All forms of onions have been implicated: raw, cooked, dried, pureed, etc. Dosages of 5 g/kg body weight for cats or 15-30 g/kg body weight for dogs have been reported to result in clinically important hematologic changes and “toxicosis” at consumption of more than 0.5% of body weight (Cope, 2005). There is also a genetic component to the response as certain breeds of dog, such as the Japanese breeds, are more susceptible (Yamato et al., 1998).
Fewer reports exist on the ill effects of garlic or its “toxic” dose. But of the few, one noted that garlic (boiled-dehydrated) at a dose equivalent to 5 g/kg body weight led to the appearance of damaged red blood cells, but did not develop into hemolytic anemia (Lee et al., 2000). Unlike onions, form may significantly affect these results as aged garlic extract supposedly acts more like an antioxidant in opposition to raw or boiled garlic, which may stimulate oxidation (Amagasse et al., 2001). Aged garlic extract was also reported to be milder to canine stomach mucosa than boiled dehydrated or raw garlic (Hoshino et al., 2001), which has been noted to lead to ulcers.
While there are many well-intentioned lists that state unequivocally that onions and garlic are toxins, the evidence at hand would suggest that these may be a bit too black and white. It does appear from the literature that onion is a problem for cats at most doses (Robertson et al., 1998); but similar data regarding garlic ingestion by cats is missing. For dogs, small amounts of onion may be fine, and for garlic it may be a matter of finding the right form. It would be helpful if more research regarding onions and garlic was conducted at dosages practical for pet foods.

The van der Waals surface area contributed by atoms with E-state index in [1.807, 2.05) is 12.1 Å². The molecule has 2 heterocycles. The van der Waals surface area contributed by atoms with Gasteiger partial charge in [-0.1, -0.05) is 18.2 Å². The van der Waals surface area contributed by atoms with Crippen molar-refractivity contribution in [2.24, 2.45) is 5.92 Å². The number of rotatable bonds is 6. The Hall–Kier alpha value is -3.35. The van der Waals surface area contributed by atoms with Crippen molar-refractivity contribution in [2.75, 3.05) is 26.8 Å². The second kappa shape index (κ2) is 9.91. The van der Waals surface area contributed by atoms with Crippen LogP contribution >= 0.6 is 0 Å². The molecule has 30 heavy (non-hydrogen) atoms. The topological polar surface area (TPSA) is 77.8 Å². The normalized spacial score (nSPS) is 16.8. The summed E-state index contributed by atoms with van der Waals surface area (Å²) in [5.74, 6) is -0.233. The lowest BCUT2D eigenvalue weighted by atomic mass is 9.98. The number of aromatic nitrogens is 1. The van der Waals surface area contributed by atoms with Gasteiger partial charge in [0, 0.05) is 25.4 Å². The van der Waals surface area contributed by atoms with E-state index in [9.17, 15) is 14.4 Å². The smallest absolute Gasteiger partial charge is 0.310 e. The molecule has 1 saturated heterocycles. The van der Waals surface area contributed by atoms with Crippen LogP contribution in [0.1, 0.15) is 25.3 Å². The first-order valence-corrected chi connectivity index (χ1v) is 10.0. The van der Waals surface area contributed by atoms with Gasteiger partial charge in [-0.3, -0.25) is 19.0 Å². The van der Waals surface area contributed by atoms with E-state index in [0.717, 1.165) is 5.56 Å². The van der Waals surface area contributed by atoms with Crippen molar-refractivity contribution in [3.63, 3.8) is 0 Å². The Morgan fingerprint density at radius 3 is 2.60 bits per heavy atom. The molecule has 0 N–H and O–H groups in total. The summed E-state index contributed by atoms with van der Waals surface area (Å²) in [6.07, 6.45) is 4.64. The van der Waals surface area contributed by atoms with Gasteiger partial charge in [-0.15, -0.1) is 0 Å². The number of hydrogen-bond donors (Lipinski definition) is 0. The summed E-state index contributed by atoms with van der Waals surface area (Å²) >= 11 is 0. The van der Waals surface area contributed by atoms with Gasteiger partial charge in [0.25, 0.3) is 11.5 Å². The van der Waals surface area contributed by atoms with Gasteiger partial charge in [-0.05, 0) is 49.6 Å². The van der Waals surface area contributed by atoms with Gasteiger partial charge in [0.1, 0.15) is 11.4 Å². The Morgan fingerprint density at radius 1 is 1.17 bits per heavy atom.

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Briefly: top 5 takeaways
- Onions, garlic and similar herbs have been documented as food and medicine for more than 5,000 years, especially for humans.
- These herbs have been associated with a number of health benefits including cholesterol lowering, anti-hypertensive, anti-thrombotic, anti-neoplastic, anti-infective, anti-bacterial and anti-fungal.
- For dogs and cats, onion and garlics can add flavor and palatability to their pet food diets.
- At higher doses – 5 g/kg body weight for cats or 15-30 g/kg body weight for dogs or above – onions can cause anemia.
- With garlic, low levels and the right form may be fine for dogs; similar data regarding garlic ingestion by cats is missing.